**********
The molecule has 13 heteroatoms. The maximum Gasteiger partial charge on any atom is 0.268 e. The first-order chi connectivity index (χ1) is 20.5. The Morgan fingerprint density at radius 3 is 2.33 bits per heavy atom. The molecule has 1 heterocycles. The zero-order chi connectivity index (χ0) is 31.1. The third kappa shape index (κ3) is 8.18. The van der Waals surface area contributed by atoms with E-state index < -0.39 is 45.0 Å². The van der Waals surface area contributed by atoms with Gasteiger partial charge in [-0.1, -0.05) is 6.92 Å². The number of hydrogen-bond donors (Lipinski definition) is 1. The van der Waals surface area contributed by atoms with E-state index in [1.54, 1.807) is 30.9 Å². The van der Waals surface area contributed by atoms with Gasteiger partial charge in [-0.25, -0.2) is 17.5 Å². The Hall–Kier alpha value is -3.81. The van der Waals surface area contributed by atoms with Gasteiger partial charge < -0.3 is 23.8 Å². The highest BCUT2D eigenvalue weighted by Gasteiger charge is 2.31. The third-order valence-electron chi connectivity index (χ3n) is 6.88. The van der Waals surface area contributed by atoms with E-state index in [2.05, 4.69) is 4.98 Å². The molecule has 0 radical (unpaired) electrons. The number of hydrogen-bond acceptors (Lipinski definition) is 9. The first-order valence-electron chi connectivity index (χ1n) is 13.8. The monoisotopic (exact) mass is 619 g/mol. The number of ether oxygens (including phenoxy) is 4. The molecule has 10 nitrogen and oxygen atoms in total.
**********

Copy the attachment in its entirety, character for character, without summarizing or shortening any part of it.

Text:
The molecule has 13 heteroatoms. The maximum Gasteiger partial charge on any atom is 0.268 e. The first-order chi connectivity index (χ1) is 20.5. The Morgan fingerprint density at radius 3 is 2.33 bits per heavy atom. The molecule has 1 heterocycles. The zero-order chi connectivity index (χ0) is 31.1. The third kappa shape index (κ3) is 8.18. The van der Waals surface area contributed by atoms with E-state index < -0.39 is 45.0 Å². The van der Waals surface area contributed by atoms with Gasteiger partial charge in [-0.1, -0.05) is 6.92 Å². The number of hydrogen-bond donors (Lipinski definition) is 1. The van der Waals surface area contributed by atoms with E-state index in [1.54, 1.807) is 30.9 Å². The van der Waals surface area contributed by atoms with Gasteiger partial charge in [-0.25, -0.2) is 17.5 Å². The Hall–Kier alpha value is -3.81. The van der Waals surface area contributed by atoms with Gasteiger partial charge < -0.3 is 23.8 Å². The highest BCUT2D eigenvalue weighted by Gasteiger charge is 2.31. The third-order valence-electron chi connectivity index (χ3n) is 6.88. The van der Waals surface area contributed by atoms with E-state index in [2.05, 4.69) is 4.98 Å². The molecule has 0 radical (unpaired) electrons. The number of hydrogen-bond acceptors (Lipinski definition) is 9. The first-order valence-electron chi connectivity index (χ1n) is 13.8. The monoisotopic (exact) mass is 619 g/mol. The number of ether oxygens (including phenoxy) is 4. The molecule has 10 nitrogen and oxygen atoms in total.